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Creating an Implementation with Older APIs

This lesson teaches you to:

  1. Decide on a Substitute Solution
  2. Implement Tabs Using Older APIs

Try it out

Download the sample app

This lesson discusses how to create an implementation that mirrors newer APIs yet supports older devices.

Decide on a Substitute Solution

The most challenging task in using newer UI features in a backward-compatible way is deciding on and implementing an older (fallback) solution for older platform versions. In many cases, it's possible to fulfill the purpose of these newer UI components using older UI framework features. For example:

  • Action bars can be implemented using a horizontal LinearLayout containing image buttons, either as custom title bars or as views in your activity layout. Overflow actions can be presented under the device Menu button.

  • Action bar tabs can be implemented using a horizontal LinearLayout containing buttons, or using the TabWidget UI element.

  • NumberPicker and Switch widgets can be implemented using Spinner and ToggleButton widgets, respectively.

  • ListPopupWindow and PopupMenu widgets can be implemented using PopupWindow widgets.

There generally isn't a one-size-fits-all solution for backporting newer UI components to older devices. Be mindful of the user experience: on older devices, users may not be familiar with newer design patterns and UI components. Give some thought as to how the same functionality can be delivered using familiar elements. In many cases this is less of a concern—if newer UI components are prominent in the application ecosystem (such as the action bar), or where the interaction model is extremely simple and intuitive (such as swipe views using a ViewPager).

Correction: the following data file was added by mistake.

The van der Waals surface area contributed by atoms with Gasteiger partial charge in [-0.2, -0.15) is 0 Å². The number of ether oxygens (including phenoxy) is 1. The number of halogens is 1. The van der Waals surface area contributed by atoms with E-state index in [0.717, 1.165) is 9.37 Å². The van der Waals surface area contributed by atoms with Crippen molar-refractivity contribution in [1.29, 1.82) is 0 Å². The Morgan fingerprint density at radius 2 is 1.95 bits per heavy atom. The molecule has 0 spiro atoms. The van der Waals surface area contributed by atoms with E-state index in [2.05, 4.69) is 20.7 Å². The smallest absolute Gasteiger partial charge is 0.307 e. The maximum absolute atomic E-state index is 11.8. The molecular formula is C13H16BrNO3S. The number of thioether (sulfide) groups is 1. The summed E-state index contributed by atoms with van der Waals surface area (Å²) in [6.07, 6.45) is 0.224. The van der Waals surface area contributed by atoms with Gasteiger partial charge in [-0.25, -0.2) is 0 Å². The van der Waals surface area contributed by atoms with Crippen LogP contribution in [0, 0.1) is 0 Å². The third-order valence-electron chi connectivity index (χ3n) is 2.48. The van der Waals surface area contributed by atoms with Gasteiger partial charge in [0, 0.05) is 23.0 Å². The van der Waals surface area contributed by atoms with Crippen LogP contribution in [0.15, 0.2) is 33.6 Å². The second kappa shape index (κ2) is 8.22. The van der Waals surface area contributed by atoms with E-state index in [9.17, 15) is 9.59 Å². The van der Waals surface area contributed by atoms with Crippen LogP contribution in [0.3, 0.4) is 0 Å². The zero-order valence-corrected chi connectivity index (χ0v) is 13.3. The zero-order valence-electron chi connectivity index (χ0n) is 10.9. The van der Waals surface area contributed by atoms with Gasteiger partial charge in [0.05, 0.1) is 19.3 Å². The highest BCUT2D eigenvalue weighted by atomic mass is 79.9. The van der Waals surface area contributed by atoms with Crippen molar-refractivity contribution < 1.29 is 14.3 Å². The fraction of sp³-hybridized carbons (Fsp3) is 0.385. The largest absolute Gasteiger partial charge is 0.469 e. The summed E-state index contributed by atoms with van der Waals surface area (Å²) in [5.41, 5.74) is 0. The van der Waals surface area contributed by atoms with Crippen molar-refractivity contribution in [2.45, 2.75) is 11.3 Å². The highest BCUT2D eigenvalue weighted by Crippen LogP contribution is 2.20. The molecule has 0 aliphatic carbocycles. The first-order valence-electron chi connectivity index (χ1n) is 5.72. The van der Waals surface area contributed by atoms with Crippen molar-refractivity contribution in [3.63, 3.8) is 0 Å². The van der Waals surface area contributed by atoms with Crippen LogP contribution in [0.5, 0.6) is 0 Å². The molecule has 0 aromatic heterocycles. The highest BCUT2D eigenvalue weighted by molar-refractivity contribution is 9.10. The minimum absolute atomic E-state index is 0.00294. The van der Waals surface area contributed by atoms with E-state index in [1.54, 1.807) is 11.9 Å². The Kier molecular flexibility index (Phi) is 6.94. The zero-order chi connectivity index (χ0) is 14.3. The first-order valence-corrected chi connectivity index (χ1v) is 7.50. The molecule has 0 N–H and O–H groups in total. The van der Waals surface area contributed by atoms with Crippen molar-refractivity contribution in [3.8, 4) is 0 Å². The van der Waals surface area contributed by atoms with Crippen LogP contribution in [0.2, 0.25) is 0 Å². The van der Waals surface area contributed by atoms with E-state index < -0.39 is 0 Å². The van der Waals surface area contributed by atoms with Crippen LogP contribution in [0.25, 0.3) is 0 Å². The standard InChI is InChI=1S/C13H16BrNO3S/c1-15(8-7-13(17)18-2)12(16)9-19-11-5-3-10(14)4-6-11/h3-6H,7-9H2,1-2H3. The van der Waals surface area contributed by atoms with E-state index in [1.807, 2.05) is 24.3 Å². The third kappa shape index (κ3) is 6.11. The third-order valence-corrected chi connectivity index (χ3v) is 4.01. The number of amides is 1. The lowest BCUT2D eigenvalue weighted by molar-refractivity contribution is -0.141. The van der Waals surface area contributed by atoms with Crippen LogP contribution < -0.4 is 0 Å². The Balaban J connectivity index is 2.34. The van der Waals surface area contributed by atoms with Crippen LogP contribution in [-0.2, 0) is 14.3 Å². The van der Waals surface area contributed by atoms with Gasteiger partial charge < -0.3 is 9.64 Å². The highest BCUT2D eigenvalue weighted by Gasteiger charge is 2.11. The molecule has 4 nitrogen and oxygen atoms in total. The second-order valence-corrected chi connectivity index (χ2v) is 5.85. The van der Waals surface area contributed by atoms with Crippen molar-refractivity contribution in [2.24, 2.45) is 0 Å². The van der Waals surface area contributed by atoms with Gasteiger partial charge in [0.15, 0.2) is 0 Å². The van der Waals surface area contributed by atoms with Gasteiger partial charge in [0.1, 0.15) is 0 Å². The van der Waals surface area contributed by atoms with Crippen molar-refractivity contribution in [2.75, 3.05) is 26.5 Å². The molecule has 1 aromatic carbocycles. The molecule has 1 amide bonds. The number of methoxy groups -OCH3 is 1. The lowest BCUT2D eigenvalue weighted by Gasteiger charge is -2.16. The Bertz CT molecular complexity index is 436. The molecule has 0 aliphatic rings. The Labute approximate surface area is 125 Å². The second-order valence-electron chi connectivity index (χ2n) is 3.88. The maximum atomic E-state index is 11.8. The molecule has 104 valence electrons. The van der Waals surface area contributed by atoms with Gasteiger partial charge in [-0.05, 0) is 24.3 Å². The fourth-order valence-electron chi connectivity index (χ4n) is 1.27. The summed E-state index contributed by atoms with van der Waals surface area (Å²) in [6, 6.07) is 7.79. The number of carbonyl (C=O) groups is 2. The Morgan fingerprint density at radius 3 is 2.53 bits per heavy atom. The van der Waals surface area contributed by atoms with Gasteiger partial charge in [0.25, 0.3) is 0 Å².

Implement Tabs Using Older APIs

To create an older implementation of action bar tabs, you can use a TabWidget and TabHost (although one can alternatively use horizontally laid-out Button widgets). Implement this in classes called TabHelperEclair and CompatTabEclair, since this implementation uses APIs introduced no later than Android 2.0 (Eclair).

Class diagram for the Eclair implementation of tabs.

Figure 1. Class diagram for the Eclair implementation of tabs.

The CompatTabEclair implementation stores tab properties such as the tab text and icon in instance variables, since there isn't an ActionBar.Tab object available to handle this storage:

public class CompatTabEclair extends CompatTab {
    // Store these properties in the instance,
    // as there is no ActionBar.Tab object.
    private CharSequence mText;

    public CompatTab setText(int resId) {
        // Our older implementation simply stores this
        // information in the object instance.
        mText = mActivity.getResources().getText(resId);
        return this;

    // Do the same for other properties (icon, callback, etc.)

The TabHelperEclair implementation makes use of methods on the TabHost widget for creating TabHost.TabSpec objects and tab indicators:

public class TabHelperEclair extends TabHelper {
    private TabHost mTabHost;

    protected void setUp() {
        if (mTabHost == null) {
            // Our activity layout for pre-Honeycomb devices
            // must contain a TabHost.
            mTabHost = (TabHost) mActivity.findViewById(

    public void addTab(CompatTab tab) {
        TabSpec spec = mTabHost
                .setIndicator(tab.getText()); // And optional icon

    // The other important method, newTab() is part of
    // the base implementation.

You now have two implementations of CompatTab and TabHelper: one that works on devices running Android 3.0 or later and uses new APIs, and another that works on devices running Android 2.0 or later and uses older APIs. The next lesson discusses using these implementations in your application.